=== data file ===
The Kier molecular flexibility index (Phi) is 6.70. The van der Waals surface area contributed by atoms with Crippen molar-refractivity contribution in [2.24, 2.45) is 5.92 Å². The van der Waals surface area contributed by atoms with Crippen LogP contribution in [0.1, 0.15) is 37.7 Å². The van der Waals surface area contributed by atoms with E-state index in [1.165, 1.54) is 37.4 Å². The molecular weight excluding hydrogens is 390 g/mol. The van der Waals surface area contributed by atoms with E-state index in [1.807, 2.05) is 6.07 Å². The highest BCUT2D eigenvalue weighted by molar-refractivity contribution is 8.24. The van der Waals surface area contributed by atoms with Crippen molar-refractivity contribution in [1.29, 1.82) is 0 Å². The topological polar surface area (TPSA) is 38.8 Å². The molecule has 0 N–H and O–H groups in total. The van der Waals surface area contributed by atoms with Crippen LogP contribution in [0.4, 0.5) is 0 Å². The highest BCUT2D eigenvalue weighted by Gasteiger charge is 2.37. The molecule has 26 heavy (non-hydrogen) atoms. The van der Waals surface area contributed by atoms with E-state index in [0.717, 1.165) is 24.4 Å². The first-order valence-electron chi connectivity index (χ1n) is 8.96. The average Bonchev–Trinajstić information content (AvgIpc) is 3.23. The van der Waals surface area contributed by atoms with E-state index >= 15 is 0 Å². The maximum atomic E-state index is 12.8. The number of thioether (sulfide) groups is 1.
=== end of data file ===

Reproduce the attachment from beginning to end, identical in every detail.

The Kier molecular flexibility index (Phi) is 6.70. The van der Waals surface area contributed by atoms with Crippen molar-refractivity contribution in [2.24, 2.45) is 5.92 Å². The van der Waals surface area contributed by atoms with Crippen LogP contribution in [0.1, 0.15) is 37.7 Å². The van der Waals surface area contributed by atoms with E-state index in [1.165, 1.54) is 37.4 Å². The molecular weight excluding hydrogens is 390 g/mol. The van der Waals surface area contributed by atoms with E-state index in [1.807, 2.05) is 6.07 Å². The highest BCUT2D eigenvalue weighted by molar-refractivity contribution is 8.24. The van der Waals surface area contributed by atoms with Crippen molar-refractivity contribution in [1.29, 1.82) is 0 Å². The topological polar surface area (TPSA) is 38.8 Å². The molecule has 0 N–H and O–H groups in total. The van der Waals surface area contributed by atoms with Crippen LogP contribution in [0.4, 0.5) is 0 Å². The highest BCUT2D eigenvalue weighted by Gasteiger charge is 2.37. The molecule has 26 heavy (non-hydrogen) atoms. The van der Waals surface area contributed by atoms with E-state index in [0.717, 1.165) is 24.4 Å². The first-order valence-electron chi connectivity index (χ1n) is 8.96. The average Bonchev–Trinajstić information content (AvgIpc) is 3.23. The van der Waals surface area contributed by atoms with E-state index >= 15 is 0 Å². The maximum atomic E-state index is 12.8. The number of thioether (sulfide) groups is 1.